Sustainable tourism


Sustainable tourism is at the heart of what we do at Overland Oz. In order to keep Australia as pristine as possible, capturing its beauty in the natural environment and committing to travel without leaving a trace we can ensure we protect our national parks, cultures, wildlife and attractions through continuously incorporating excellent sustainable travel practices for our clients on tour with us.

The tourism industry has become acutely aware of the impact travel can leave if not executed with care and caution. The degradation of wildlife and natural areas along with global warming are concerns which need to be kept at the centre of our businesses to ensure we, as an industry protect our planet the best we can. Eco tourism has improved over the years with many companies making the commitment to protect the environment and create experiences which leave no impact.

Overland Oz takes ownership of our commitment to protect the planet by ensuring the following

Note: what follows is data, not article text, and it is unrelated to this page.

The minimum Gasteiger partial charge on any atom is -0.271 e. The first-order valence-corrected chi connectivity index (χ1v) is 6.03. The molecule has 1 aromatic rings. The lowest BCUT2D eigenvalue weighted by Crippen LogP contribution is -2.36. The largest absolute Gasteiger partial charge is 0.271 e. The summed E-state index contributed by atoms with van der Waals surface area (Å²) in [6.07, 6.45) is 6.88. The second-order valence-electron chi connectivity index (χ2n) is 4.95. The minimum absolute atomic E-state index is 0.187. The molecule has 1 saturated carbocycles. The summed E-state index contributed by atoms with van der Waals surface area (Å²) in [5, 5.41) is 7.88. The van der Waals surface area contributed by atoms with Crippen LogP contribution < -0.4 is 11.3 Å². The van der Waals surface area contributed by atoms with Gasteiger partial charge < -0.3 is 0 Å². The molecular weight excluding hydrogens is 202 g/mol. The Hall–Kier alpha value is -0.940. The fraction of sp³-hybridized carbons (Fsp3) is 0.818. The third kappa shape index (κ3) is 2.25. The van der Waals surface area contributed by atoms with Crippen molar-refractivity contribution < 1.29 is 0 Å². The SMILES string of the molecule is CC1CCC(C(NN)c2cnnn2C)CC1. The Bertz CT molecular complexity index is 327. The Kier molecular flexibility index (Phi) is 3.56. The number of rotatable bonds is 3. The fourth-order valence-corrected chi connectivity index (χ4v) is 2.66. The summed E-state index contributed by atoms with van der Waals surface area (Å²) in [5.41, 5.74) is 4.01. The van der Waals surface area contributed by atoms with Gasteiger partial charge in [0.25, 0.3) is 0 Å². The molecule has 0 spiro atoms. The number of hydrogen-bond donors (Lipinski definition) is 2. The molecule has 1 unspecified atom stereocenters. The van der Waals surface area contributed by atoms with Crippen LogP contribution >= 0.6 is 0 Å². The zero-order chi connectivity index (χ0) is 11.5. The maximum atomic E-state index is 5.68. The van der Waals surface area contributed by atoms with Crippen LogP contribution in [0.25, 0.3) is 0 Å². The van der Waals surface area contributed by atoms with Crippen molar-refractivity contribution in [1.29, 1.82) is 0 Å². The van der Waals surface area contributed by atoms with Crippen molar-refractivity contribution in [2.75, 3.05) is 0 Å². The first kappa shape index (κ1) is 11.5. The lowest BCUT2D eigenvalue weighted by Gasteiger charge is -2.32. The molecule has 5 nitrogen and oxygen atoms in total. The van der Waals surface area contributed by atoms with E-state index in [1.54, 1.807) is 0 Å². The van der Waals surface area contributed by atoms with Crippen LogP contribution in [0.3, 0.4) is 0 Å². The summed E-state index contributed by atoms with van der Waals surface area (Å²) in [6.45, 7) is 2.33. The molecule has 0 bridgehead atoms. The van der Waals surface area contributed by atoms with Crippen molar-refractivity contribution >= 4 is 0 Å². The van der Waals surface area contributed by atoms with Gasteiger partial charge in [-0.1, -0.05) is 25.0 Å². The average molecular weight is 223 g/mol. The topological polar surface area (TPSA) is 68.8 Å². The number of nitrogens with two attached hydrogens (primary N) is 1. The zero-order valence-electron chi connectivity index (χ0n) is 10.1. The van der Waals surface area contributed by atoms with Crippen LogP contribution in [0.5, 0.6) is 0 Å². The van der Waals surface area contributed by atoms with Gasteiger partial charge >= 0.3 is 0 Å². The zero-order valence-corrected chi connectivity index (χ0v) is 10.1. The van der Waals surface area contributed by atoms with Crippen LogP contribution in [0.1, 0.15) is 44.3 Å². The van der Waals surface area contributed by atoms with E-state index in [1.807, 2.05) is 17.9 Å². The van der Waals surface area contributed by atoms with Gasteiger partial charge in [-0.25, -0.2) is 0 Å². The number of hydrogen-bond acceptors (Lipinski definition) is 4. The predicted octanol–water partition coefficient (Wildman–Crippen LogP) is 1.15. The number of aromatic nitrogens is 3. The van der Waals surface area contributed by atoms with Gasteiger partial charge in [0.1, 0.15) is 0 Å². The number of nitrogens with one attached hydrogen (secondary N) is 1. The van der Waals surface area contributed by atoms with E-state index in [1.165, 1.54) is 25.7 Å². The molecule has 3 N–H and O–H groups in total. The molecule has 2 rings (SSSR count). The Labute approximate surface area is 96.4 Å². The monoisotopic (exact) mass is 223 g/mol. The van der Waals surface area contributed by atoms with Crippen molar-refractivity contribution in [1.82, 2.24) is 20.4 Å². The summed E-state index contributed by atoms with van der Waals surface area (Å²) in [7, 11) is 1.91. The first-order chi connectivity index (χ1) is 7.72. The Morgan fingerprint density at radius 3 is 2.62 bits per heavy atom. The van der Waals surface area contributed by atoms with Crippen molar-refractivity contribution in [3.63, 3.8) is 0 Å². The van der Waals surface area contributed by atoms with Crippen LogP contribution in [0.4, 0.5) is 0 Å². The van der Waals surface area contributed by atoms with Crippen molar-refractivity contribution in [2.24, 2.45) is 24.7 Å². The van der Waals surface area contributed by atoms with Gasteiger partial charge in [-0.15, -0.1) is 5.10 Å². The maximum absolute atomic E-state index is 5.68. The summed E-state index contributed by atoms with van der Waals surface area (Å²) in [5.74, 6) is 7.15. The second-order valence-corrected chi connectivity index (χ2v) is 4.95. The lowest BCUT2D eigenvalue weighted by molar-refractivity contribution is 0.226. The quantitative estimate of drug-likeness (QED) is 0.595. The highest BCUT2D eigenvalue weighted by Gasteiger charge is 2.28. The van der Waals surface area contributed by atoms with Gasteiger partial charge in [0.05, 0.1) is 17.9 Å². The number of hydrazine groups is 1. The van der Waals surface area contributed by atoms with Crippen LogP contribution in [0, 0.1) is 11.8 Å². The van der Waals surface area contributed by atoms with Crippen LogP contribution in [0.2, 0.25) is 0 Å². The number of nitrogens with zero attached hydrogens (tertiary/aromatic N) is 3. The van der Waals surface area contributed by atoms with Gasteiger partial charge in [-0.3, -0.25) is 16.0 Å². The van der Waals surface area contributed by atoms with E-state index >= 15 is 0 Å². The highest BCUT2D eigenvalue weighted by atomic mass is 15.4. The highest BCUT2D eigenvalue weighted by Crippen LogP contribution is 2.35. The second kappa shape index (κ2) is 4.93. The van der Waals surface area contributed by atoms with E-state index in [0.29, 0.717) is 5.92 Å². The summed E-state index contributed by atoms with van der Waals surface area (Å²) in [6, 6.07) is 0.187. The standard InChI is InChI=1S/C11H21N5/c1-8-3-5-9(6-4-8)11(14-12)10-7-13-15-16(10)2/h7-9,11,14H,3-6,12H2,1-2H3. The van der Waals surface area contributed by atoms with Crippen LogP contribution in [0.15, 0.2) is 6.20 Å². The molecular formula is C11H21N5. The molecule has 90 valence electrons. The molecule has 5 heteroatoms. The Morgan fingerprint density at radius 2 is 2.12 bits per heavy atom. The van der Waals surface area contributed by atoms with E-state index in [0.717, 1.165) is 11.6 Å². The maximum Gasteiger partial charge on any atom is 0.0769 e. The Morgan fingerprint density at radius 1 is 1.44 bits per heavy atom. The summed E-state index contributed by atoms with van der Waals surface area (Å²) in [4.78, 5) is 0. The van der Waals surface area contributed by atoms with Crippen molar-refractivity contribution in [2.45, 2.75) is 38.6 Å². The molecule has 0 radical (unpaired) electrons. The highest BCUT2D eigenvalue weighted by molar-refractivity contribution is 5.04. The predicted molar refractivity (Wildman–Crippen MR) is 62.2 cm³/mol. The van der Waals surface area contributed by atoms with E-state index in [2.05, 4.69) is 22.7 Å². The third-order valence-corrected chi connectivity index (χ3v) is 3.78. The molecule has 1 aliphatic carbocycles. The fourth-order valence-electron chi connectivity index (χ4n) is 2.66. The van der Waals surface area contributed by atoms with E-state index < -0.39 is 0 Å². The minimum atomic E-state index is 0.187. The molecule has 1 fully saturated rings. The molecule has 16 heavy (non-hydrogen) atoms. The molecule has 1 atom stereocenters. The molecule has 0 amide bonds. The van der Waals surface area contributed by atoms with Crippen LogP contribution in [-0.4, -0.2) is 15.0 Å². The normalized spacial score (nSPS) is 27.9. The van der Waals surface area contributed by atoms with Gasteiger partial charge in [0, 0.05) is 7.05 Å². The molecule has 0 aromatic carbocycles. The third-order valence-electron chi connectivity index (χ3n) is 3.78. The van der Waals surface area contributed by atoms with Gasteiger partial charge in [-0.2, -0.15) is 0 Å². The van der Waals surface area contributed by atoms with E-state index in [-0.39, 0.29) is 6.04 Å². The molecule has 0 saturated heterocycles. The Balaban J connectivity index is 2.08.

• Bush walking takes place on designated tracks
  • Wildlife is observed in its natural habitat and not disturbed
  • We do not pick or disturb the flora
  • Itineraries are constructed ensuring travel is limited between destinations and we do not retrace tracks on the same tour is possible
  • All waste is carried and disposed of correctly
  • All camp fire are made with stringybark and wollybutt which has naturally fallen and dried on the ground. These particular trees do not have toxins in them and have been traditionally used by Aboriginal people for thousands of years as the preferred type of timber to cook with.
  • We discourage the use of products, creams and aerosols where possible, especially before swimming in natural waterholes

Community Development Projects

We have made a commitment to ourselves, our communities and our clients to continuously support local Aboriginal people within their home communities. With projects endorsed by the Traditional Land Owners and Elders we are creating healthy, sustainable food sources by planting orchards and vegetable gardens in communities within Kakadu National Park. These projects have included:

  • Planting over 200 trees containing over 52 species
  • Irrigating the plants by strategically collecting and redispersing 50,000 litres of waste bore water, ensuring we utilise this as much as possible
  • Nurturing the gardens
  • Teaching and supporting the local community members maintain these gardens ensuring they thrive and produce good quality food